In State v. Hill, supra, the defendant-appellant assigned as error the overruling of his objection to generalized opinion testimony by an expert. The court said that "such general opinions of fact are a proper subject for expert testimony so long as they are relevant and tend to lay the foundation for, explicate or justify that expert's opinion regarding the particular facts of the case." Dr. Severson's testimony would have served the same purpose by establishing the general effect of LSD on a person's perception of reality and on motor coordination.

In Layton v. State, supra, the defendant-appellant contended that his confession was involuntary because he was under the influence of drugs at the time it was made. The court noted that the appellant presented no evidence as to the medical nature of the drugs and that there was no evidence from which one could conclude that if taken they were of the kind or amount that would possibly produce an involuntary confession. Similarly, in Damrell v. State, 352 N.E.2d 855 (Ct. App. Ind. 1976), the court pointed out that "[w]hen a movant challenges the voluntariness of his confession alleging that he was under the influence of drugs, he must adduce testimony as to the nature of the drugs." Unlike the appellants in Layton and Damrell however, the appellant herein attempted to introduce evidence establishing the nature of the drug as relevant to the issue of voluntariness of the confession.

Under the record in this case we hold that the trial court abused its discretion in disallowing the testimony of the expert witness which was relevant to the issue of the voluntariness of the defendant's alleged confession. As pointed out in appellant's brief, the confession is the only evidence linking him to the robbery in question. This court has mandated that "the right of an accused to be convicted only upon proof by the prosecution of all of the elements of the crime charged against him beyond a reasonable doubt is a constitutionally protected right." State v. Napeahi, 57 Haw. 365, 372, 556 P.2d 569, 574 (1976); State v. Cuevas, 53 Haw. 110, 114-115, 488 P.2d 322 (1971). A constitutional error will not be held harmless if there is a reasonable possibility that the error might have contributed to the conviction. Had the medical testimony been admitted, the result might have been different; therefore the error is prejudicial, warranting a second trial.[4]State v. Napeahi, 57 Haw. at 373, 556 P.2d at 574-575; State v. Pokini, 55 Haw. 640, 645-646, 526 P.2d 94 (1974); State v. Kahinu, 53 Haw. 536, 550, 498 P.2d 635 (1972), cert. den. 409 U.S. 1126, 93 S. Ct. 944, 35 L. Ed. 2d 258 (1974); Bonacon v. Wax, 37 Haw. at 63.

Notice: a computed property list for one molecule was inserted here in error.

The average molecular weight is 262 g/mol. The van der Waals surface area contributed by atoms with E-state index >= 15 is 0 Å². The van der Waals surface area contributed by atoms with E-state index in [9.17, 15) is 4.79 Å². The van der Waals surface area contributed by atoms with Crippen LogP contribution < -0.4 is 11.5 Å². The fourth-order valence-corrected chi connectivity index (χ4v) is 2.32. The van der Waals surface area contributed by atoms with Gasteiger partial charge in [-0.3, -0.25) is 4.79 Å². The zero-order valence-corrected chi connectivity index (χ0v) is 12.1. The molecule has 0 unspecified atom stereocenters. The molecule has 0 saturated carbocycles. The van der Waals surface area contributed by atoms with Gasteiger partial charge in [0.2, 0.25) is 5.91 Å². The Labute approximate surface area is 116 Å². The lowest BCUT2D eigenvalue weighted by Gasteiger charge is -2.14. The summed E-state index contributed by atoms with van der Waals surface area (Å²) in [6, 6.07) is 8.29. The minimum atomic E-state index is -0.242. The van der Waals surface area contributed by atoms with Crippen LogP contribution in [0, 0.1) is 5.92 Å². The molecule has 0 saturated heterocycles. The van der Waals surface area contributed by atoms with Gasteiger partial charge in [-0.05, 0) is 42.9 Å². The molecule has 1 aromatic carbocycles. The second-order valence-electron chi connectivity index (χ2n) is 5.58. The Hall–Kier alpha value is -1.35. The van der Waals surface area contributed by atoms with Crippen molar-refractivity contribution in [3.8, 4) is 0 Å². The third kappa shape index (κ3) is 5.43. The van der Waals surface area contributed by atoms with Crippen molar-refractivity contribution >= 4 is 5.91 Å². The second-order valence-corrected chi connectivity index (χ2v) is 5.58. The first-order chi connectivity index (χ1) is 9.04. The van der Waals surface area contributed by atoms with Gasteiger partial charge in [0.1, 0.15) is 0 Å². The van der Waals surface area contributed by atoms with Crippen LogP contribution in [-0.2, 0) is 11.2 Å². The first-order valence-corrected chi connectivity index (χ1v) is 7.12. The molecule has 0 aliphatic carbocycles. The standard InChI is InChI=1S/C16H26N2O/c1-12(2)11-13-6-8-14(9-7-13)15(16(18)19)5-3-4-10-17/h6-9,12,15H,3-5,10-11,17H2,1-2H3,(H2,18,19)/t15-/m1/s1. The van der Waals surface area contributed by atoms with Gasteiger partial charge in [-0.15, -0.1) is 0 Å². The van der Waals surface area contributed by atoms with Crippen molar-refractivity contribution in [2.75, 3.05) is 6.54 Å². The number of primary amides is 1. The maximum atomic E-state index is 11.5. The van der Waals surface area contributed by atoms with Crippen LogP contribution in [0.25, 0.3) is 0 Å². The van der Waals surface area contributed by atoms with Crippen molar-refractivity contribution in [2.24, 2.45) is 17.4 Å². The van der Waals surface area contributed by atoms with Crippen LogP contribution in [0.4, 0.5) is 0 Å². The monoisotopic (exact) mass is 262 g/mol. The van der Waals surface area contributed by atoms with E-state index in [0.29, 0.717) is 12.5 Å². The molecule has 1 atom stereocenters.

Reversed and remanded for a new trial not inconsistent with this opinion.

NOTES

[1] This section of the Hawaii Penal Code has been codified and is now HRS § 708-840 (1976).

[2] The appeal also challenges, on constitutional grounds, the admissibility of inculpatory statements obtained from the appellant while in police custody and the failure of the trial court to dismiss the indictment for lack of speedy trial. We have considered the facts and the law applicable to these issues and find them to be without merit, or at most, the errors were constitutionally harmless beyond a reasonable doubt.

[3] Appellant, then a minor and resident of HYCF, was arrested on January 27, 1975, for an alleged robbery. On April 14, 1975, a petition was filed in the family court to waive its jurisdiction over appellant under HRS § 571-22(a) (1976) which was granted on June 27, 1975. He was indicted on August 13, 1975, and prosecuted in January 1976. See State v. Smith, 59 Haw. at ___, 583 P.2d at 337. The right to speedy trial attaches after a person becomes an "accused," which means that he must in some way be charged or detained. State v. Almeida, 54 Haw. 443, 509 P.2d 549 (1973); State v. Bryson, 53 Haw. 652, 500 P.2d 1171 (1972). There is no constitutional basis for holding that the right to a speedy trial can be quantified into a specific number of days or months and thus, time lapse alone is only the touchstone calling for a balance of all other factors. State v. Smith, supra, State v. Almeida, 54 Haw. at 447, 509 P.2d at 551-552. In the instant case, the government did not deliberately delay the institution of the indictment or the commencement of the trial for tactical advantage, the appellant did not timely assert his right and no prejudice resulted by reason of that delay.

[4] H.R.Cr.P. 52(a), which was in effect until December 31, 1976, provided that "[a]ny error, defect, irregularity or variance which does not affect substantial rights shall be disregarded." H.R.P.P. 52(a) and HRS § 601-16 (1976) are to the same effect.